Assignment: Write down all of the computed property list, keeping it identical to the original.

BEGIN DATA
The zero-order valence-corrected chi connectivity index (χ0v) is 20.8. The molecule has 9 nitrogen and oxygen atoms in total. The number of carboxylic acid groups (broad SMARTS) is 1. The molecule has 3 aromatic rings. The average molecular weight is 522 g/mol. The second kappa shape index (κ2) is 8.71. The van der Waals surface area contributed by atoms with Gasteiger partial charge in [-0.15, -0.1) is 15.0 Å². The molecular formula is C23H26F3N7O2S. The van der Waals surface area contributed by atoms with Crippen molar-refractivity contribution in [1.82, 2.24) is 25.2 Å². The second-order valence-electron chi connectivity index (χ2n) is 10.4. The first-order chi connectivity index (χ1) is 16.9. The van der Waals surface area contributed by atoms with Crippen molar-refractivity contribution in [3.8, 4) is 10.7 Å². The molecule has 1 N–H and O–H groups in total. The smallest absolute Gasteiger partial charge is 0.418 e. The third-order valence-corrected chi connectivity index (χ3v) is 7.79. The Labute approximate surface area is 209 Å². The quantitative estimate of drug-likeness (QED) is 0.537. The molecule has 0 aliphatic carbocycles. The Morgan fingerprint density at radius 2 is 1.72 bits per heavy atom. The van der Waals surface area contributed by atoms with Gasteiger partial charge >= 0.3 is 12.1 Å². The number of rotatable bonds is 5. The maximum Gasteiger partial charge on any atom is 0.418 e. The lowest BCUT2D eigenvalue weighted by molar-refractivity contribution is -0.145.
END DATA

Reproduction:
The zero-order valence-corrected chi connectivity index (χ0v) is 20.8. The molecule has 9 nitrogen and oxygen atoms in total. The number of carboxylic acid groups (broad SMARTS) is 1. The molecule has 3 aromatic rings. The average molecular weight is 522 g/mol. The second kappa shape index (κ2) is 8.71. The van der Waals surface area contributed by atoms with Gasteiger partial charge in [-0.15, -0.1) is 15.0 Å². The molecular formula is C23H26F3N7O2S. The van der Waals surface area contributed by atoms with Crippen molar-refractivity contribution in [1.82, 2.24) is 25.2 Å². The second-order valence-electron chi connectivity index (χ2n) is 10.4. The first-order chi connectivity index (χ1) is 16.9. The van der Waals surface area contributed by atoms with Crippen molar-refractivity contribution in [3.8, 4) is 10.7 Å². The molecule has 1 N–H and O–H groups in total. The smallest absolute Gasteiger partial charge is 0.418 e. The third-order valence-corrected chi connectivity index (χ3v) is 7.79. The Labute approximate surface area is 209 Å². The quantitative estimate of drug-likeness (QED) is 0.537. The molecule has 0 aliphatic carbocycles. The Morgan fingerprint density at radius 2 is 1.72 bits per heavy atom. The van der Waals surface area contributed by atoms with Gasteiger partial charge >= 0.3 is 12.1 Å². The number of rotatable bonds is 5. The maximum Gasteiger partial charge on any atom is 0.418 e. The lowest BCUT2D eigenvalue weighted by molar-refractivity contribution is -0.145.